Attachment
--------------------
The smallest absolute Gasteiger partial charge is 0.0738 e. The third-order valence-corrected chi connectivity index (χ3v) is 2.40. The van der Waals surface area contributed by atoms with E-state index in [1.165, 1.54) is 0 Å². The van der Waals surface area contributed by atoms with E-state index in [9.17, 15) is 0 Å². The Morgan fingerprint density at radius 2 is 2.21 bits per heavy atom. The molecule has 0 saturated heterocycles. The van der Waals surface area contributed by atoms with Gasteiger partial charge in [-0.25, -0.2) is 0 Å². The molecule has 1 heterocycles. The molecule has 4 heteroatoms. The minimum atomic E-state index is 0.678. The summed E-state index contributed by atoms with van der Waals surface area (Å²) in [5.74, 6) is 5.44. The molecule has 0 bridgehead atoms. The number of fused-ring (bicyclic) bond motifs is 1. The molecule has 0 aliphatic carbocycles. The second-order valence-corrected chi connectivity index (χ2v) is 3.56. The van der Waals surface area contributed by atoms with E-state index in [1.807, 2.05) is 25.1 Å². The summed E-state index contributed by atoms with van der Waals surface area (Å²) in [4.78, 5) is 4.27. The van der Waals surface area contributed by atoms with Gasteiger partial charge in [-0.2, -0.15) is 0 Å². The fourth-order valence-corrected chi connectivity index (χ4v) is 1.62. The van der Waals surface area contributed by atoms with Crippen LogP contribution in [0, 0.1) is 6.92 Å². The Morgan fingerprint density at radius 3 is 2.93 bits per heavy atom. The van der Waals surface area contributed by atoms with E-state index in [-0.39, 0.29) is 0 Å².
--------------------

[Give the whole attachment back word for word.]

The smallest absolute Gasteiger partial charge is 0.0738 e. The third-order valence-corrected chi connectivity index (χ3v) is 2.40. The van der Waals surface area contributed by atoms with E-state index in [1.165, 1.54) is 0 Å². The van der Waals surface area contributed by atoms with E-state index in [9.17, 15) is 0 Å². The Morgan fingerprint density at radius 2 is 2.21 bits per heavy atom. The molecule has 0 saturated heterocycles. The van der Waals surface area contributed by atoms with Gasteiger partial charge in [-0.25, -0.2) is 0 Å². The molecule has 1 heterocycles. The molecule has 4 heteroatoms. The minimum atomic E-state index is 0.678. The summed E-state index contributed by atoms with van der Waals surface area (Å²) in [5.74, 6) is 5.44. The molecule has 0 bridgehead atoms. The number of fused-ring (bicyclic) bond motifs is 1. The molecule has 0 aliphatic carbocycles. The second-order valence-corrected chi connectivity index (χ2v) is 3.56. The van der Waals surface area contributed by atoms with E-state index in [1.807, 2.05) is 25.1 Å². The summed E-state index contributed by atoms with van der Waals surface area (Å²) in [4.78, 5) is 4.27. The van der Waals surface area contributed by atoms with Gasteiger partial charge in [-0.2, -0.15) is 0 Å². The fourth-order valence-corrected chi connectivity index (χ4v) is 1.62. The van der Waals surface area contributed by atoms with Crippen LogP contribution in [0, 0.1) is 6.92 Å². The Morgan fingerprint density at radius 3 is 2.93 bits per heavy atom. The van der Waals surface area contributed by atoms with E-state index in [-0.39, 0.29) is 0 Å².